With the death of Ruth Bader Ginsberg, justice for American women hangs by a thread. No march is going to stop Mitch McConnell from cutting it.
We need a 21st century strategy that uses powers women already command to stop a threat aimed uniquely at them.
I propose that American women announce they will systematically reduce 2020 Christmas shopping unless the Republicans back off.
Think about it. The American economy runs on consumption. Roughly 70 percent of US GDP comes from household purchasing, a third of which occurs each year in November and December.
Last year, retail holiday sales passed $12 trillion dollars, about $1,500 per household. But the impact doesn’t stop at retail. Dashed expectations would ripple out to every manufacturer, service provider, and farmer in the supply chain for the holiday: food, housewares, liquor, travel, clothing, electronics, books—you can name the rest.
Even on a slow day, women control between 70 and 80 percent of consumer decision-making, but when it comes to the shopping explosion of the fourth quarter, they rule. In most households, it’s the women who orchestrate the celebrations and gift-giving. Even when men provide money, it’s women who make the purchases when they stage the holiday.
In the not-so-merry season of 2020, the US economy needs women to shop. But let’s suppose America's female citizens instead pledge to reduce whatever their COVID holiday budget is by 20 percent. That’s a big enough threat to have impact in the aggregate, but small enough for households to achieve with modest changes that don’t diminish the event: buy cheaper wine, offer only one dessert, and put fresh fruit in the stockings (big apples and oranges take up a lot of space). Get really radical and stage a “regifting” celebration. Let’s face it, we can all afford to spend less on this holiday.
The campaign could go viral quickly. We might even have a bit of fun. Instagram videos getting ready for Cheapo Christmas or Hardball Hannukah. "Nasty woman" hashtags like #HaveMitchforChristmas. Craft-your-own posters for the yard. DIY bumper stickers and buttons. Missing-cat flyers on telephone poles. Visualize. Improvise.
Any woman with a keyboard and a credit card could participate; unlike a strike, you don’t have to be a working person to do this. Low-income and vulnerable women are not excluded: they are being asked to spend less, not risk their jobs. And, anyway, there could be no employer retaliation because the entire action would unfold in private.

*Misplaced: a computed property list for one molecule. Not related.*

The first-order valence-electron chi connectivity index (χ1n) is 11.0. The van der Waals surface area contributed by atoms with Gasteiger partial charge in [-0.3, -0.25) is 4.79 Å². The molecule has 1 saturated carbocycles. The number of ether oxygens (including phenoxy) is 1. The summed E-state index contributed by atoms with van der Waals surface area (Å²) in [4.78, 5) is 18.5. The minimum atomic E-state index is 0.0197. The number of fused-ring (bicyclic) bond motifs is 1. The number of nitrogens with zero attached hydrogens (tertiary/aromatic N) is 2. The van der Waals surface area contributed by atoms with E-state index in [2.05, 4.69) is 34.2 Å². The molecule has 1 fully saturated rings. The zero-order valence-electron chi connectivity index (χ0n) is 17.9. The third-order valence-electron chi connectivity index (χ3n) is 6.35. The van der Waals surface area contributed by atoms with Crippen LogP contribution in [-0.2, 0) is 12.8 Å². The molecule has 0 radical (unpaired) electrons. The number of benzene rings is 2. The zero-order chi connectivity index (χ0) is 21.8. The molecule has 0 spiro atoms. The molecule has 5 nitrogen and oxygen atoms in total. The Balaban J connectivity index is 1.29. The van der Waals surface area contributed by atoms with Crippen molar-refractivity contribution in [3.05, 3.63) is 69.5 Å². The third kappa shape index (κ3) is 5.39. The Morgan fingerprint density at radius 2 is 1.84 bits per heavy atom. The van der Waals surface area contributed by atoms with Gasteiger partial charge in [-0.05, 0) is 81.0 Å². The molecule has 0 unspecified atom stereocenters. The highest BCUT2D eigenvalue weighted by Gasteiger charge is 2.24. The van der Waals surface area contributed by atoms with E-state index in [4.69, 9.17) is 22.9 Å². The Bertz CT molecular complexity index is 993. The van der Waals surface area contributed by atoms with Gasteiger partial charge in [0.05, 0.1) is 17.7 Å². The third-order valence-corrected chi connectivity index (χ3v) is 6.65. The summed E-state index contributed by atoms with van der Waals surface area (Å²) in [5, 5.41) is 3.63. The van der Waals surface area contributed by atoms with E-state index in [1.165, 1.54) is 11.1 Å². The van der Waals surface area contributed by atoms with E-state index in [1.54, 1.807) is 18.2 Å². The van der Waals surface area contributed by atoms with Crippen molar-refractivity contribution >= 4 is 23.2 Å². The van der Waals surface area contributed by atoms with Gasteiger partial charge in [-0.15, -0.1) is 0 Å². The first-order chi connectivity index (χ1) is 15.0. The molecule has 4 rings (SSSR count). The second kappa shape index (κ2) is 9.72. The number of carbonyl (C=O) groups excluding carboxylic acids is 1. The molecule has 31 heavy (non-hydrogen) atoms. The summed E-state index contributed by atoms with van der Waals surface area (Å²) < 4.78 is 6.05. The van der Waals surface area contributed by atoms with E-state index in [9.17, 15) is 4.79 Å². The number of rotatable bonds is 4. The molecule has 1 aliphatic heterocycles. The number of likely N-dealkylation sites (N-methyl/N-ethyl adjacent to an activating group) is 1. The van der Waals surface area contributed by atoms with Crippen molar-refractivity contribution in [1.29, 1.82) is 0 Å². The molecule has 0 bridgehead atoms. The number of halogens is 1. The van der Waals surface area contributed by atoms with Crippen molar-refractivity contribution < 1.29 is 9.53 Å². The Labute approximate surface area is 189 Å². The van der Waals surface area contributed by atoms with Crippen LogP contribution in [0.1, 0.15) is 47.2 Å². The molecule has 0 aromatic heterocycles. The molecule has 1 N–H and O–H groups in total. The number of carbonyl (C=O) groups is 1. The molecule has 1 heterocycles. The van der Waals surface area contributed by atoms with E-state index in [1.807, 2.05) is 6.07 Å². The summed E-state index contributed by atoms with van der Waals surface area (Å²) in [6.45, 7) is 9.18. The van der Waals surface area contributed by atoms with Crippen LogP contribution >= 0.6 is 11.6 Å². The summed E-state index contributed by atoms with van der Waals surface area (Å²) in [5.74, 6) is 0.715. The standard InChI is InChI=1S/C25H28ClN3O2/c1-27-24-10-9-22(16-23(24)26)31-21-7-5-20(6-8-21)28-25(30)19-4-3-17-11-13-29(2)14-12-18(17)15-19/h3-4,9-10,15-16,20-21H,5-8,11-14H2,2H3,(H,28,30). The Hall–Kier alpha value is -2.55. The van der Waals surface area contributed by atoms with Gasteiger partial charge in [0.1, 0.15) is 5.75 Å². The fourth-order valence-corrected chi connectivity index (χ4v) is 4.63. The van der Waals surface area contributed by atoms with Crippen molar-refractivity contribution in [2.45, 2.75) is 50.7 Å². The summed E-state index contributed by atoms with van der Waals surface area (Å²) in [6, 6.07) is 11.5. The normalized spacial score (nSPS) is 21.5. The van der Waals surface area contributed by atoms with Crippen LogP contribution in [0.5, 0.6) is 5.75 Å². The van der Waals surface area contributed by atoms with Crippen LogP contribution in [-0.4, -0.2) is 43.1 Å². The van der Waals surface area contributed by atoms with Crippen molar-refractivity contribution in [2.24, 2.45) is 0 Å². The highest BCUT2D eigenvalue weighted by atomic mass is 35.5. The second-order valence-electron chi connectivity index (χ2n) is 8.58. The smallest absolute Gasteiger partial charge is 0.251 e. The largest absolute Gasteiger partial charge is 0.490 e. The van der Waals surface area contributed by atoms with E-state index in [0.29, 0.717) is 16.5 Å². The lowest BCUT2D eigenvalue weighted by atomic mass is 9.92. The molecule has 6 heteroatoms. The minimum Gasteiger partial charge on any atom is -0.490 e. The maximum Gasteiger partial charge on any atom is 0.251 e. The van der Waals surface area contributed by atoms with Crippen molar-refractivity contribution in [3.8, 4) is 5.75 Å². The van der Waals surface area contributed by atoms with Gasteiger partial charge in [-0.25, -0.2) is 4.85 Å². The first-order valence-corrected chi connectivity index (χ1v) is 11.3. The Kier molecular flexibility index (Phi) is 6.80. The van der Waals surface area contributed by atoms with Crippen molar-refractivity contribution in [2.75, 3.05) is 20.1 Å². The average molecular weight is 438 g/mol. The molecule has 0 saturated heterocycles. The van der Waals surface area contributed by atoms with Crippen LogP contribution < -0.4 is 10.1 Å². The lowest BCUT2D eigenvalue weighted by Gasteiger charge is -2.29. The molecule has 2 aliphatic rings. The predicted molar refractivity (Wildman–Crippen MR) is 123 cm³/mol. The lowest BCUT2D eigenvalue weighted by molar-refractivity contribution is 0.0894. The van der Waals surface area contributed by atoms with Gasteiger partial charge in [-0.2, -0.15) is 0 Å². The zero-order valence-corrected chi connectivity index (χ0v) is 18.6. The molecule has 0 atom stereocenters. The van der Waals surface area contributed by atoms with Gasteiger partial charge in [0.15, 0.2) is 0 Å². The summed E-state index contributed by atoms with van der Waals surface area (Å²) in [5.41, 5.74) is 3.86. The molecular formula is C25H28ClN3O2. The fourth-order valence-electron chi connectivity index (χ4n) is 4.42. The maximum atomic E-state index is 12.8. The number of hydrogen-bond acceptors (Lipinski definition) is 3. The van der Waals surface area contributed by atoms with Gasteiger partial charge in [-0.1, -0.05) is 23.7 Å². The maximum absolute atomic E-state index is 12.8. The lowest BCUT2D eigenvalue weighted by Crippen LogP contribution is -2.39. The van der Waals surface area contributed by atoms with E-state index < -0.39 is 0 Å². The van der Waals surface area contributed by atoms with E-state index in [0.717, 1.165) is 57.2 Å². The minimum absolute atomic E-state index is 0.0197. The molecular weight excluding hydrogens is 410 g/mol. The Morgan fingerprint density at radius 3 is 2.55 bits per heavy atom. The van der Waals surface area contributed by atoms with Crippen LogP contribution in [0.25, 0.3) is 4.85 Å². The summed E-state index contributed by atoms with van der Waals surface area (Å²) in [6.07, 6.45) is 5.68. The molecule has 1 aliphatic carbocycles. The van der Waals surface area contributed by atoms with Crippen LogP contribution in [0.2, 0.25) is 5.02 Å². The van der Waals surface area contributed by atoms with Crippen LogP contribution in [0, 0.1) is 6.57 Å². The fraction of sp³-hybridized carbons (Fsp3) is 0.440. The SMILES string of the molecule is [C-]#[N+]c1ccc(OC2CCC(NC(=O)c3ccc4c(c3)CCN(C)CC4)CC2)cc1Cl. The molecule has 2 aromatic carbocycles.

The impact would be visible in the week-by-week reports of consumer activity that mark the lead-up to the country’s biggest spending season. Retailers start counting traffic early and usually sweat profusely if it looks like shopping could be even five percent low. Just think how they would react to the threat of a 20 percent downturn, squeezed out over a painful 90 days while the clock ticks on McConnell.
No woman can blink. If the Democrats take the Senate, the immediate threat will pass with the recess on December 21—with plenty of shopping days left to blow money. (We can tweet that out, too.) If the Republicans keep the Senate and Trump wins the Presidency, this particular battle will be lost, but a new strategy would be in the toolbox. And, let's be clear, there will be even more bitter battles to come. (Don't even get me started on what the Roberts Court has done to equal pay.) Regardless of election outcomes, it's time to get serious about women's issues in America.
Will a partial freeze on Christmas spending hurt an economy that has already taken a massive hit? It will. But if it doesn’t look like it might hurt, no action women take will bother anybody. Detractors will say women are being selfish, as they always do when they disapprove of women claiming their rights. Any other group with this much to lose wouldn’t hesitate.
Women proved they could pull off something big when they staged the largest march in American history. That was a lot more complex than the 80 Percent Holiday Season and was done on the same time frame. Crazy as it may sound, this, too, is possible.
Want to do it? The first step is just to get the word out. Share this post. The bitly is bit.ly/80percentChristmas. Or compose one of your own. Or both! Feel free to use any of the images in this post. In addition to #HaveMitchforChristmas, you can start with #80percentChristmas or #ProtestwithImpact. If you're the kind of person who makes T-shirts or buttons, by all means do it. Be creative as you spread the word.
Let's have fun while we get serious. The Republican war on women has got to stop.